Evidence over the past 5-years has indicated Pparb is a feasible target for chemoprevention [12], albeit not without controversy [13]. PPARβ/δ is a ubiquitously expressed ligand-activated transcription factor that controls a number of cellular functions, and involved in several metabolic disorders such as diabetes, obesity, and atherosclerosis [14], [15], [16]. It resides in the nucleus where it associated with transcriptional suppressor BCL6 [17]. Through ligand activation of PPARβ/δ, BCL6 dissociates from the complex and decreases inflammatory signaling by binding NFκB1 and STAT1 [18]. In addition, PPARβ/δ dimerizes with retinoid x receptor (RXR) and directly regulates expression of certain anti-inflammatory genes, such as interleukin-1 receptor antagonist (Il1ra). The biological ramifications of complex formation between PPARβ/δ and BCL6 are still being elucidated, but both appear to be effective repressors of inflammatory markers in cell and animal models [19].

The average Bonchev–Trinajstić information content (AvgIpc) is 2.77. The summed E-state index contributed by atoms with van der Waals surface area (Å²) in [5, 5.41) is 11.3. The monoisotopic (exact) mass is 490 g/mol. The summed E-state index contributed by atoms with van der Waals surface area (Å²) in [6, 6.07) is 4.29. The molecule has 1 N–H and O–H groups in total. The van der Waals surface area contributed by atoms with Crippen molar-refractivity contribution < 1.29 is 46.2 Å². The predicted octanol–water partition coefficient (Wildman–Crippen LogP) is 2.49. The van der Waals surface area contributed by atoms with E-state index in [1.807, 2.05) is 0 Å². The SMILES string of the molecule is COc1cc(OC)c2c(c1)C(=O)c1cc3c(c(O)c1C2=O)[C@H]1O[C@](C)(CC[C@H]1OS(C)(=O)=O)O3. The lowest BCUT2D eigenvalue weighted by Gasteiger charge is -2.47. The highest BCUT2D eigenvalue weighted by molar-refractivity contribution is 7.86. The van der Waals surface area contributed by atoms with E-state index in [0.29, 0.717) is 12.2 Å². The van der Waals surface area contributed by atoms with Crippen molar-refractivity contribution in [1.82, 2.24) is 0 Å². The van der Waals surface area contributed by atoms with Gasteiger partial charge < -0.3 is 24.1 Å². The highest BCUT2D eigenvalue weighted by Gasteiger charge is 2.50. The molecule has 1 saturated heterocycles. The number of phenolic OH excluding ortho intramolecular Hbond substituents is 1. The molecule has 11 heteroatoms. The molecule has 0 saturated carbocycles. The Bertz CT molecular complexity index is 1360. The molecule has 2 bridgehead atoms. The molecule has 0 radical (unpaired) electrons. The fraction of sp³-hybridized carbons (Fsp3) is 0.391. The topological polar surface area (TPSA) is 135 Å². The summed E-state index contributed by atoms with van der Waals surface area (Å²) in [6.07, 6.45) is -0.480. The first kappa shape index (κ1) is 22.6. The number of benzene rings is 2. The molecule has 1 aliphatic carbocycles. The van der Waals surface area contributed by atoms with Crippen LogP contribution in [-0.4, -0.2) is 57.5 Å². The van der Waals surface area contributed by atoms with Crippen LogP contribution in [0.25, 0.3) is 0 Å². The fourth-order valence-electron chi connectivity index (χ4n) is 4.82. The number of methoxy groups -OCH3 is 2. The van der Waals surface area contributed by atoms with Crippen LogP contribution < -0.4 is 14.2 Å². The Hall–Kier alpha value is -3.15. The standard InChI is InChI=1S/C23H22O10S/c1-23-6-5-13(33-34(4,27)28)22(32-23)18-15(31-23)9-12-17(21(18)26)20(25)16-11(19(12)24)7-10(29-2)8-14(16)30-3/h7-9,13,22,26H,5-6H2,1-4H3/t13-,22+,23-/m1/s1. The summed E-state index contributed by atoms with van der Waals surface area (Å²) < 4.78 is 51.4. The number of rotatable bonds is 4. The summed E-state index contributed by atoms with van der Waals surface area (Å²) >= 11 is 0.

Little is known about the function of PPARβ/δ and BCL6 in the pancreas or their roles in the etiology of PDAC. GW501516, a PPARβ/δ agonist, attenuates inflammatory response in two different pancreatitis mouse models [20]. We sought to determine the role of PPARβ/δ and BCL6 in the human ductal pancreas in regards to inflammation, and the therapeutic potential of GW501516. Our observations show that GW501516-mediated anti-inflammatory signaling via PPARβ/δ is present in two pancreatic cancer cell lines- Mia PaCa-2 and BxPc-3. PPARβ/δ suppresses Nfkb1 activity. Several pro-inflammatory markers are inhibited by PPARβ/δ ligands in a BCL6-dependent manner. Conditioned media experiments using RNAi to reduce expression of PPARβ/δ and BCL6 in pancreatic cancer cells implicated both proteins as regulators of inflammatory gene expression in a human macrophage cell line, THP-1 cells, as well as affect macrophage recruitment.

2. Materials and methods

2.1. Cells and reagents